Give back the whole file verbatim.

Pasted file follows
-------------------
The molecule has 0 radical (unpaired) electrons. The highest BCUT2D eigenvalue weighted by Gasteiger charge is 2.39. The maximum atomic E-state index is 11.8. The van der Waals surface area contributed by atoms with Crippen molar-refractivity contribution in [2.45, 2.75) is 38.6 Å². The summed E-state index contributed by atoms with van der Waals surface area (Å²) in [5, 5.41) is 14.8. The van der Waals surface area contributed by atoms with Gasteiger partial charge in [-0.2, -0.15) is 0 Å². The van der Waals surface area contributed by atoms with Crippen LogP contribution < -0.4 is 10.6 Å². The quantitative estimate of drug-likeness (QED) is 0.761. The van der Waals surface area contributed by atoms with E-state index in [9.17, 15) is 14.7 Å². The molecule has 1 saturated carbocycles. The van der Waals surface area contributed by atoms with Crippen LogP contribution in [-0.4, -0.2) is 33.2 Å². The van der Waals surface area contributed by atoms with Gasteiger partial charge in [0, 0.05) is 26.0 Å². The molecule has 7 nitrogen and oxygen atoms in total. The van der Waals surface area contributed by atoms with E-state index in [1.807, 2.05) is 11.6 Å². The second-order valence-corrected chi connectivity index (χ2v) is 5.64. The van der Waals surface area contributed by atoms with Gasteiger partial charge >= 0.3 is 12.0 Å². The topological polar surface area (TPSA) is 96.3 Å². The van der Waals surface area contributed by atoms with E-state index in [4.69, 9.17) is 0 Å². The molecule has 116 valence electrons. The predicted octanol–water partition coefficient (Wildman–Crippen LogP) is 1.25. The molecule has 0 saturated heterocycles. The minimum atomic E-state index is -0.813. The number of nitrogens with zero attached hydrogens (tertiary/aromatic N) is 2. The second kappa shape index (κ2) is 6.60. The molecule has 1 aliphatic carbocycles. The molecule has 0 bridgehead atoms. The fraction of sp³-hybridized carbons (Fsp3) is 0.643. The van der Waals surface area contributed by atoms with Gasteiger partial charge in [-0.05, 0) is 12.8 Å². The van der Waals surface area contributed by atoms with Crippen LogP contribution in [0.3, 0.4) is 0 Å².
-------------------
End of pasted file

The molecule has 0 radical (unpaired) electrons. The highest BCUT2D eigenvalue weighted by Gasteiger charge is 2.39. The maximum atomic E-state index is 11.8. The van der Waals surface area contributed by atoms with Crippen molar-refractivity contribution in [2.45, 2.75) is 38.6 Å². The summed E-state index contributed by atoms with van der Waals surface area (Å²) in [5, 5.41) is 14.8. The van der Waals surface area contributed by atoms with Gasteiger partial charge in [-0.2, -0.15) is 0 Å². The van der Waals surface area contributed by atoms with Crippen LogP contribution < -0.4 is 10.6 Å². The quantitative estimate of drug-likeness (QED) is 0.761. The van der Waals surface area contributed by atoms with E-state index in [9.17, 15) is 14.7 Å². The molecule has 1 saturated carbocycles. The van der Waals surface area contributed by atoms with Crippen LogP contribution in [-0.4, -0.2) is 33.2 Å². The van der Waals surface area contributed by atoms with Gasteiger partial charge in [0, 0.05) is 26.0 Å². The molecule has 7 nitrogen and oxygen atoms in total. The van der Waals surface area contributed by atoms with E-state index in [1.807, 2.05) is 11.6 Å². The second-order valence-corrected chi connectivity index (χ2v) is 5.64. The van der Waals surface area contributed by atoms with Gasteiger partial charge >= 0.3 is 12.0 Å². The topological polar surface area (TPSA) is 96.3 Å². The van der Waals surface area contributed by atoms with E-state index in [4.69, 9.17) is 0 Å². The molecule has 116 valence electrons. The predicted octanol–water partition coefficient (Wildman–Crippen LogP) is 1.25. The molecule has 0 saturated heterocycles. The minimum atomic E-state index is -0.813. The number of nitrogens with zero attached hydrogens (tertiary/aromatic N) is 2. The second kappa shape index (κ2) is 6.60. The molecule has 1 aliphatic carbocycles. The molecule has 0 bridgehead atoms. The fraction of sp³-hybridized carbons (Fsp3) is 0.643. The van der Waals surface area contributed by atoms with Gasteiger partial charge in [-0.05, 0) is 12.8 Å². The van der Waals surface area contributed by atoms with Crippen LogP contribution in [0.3, 0.4) is 0 Å².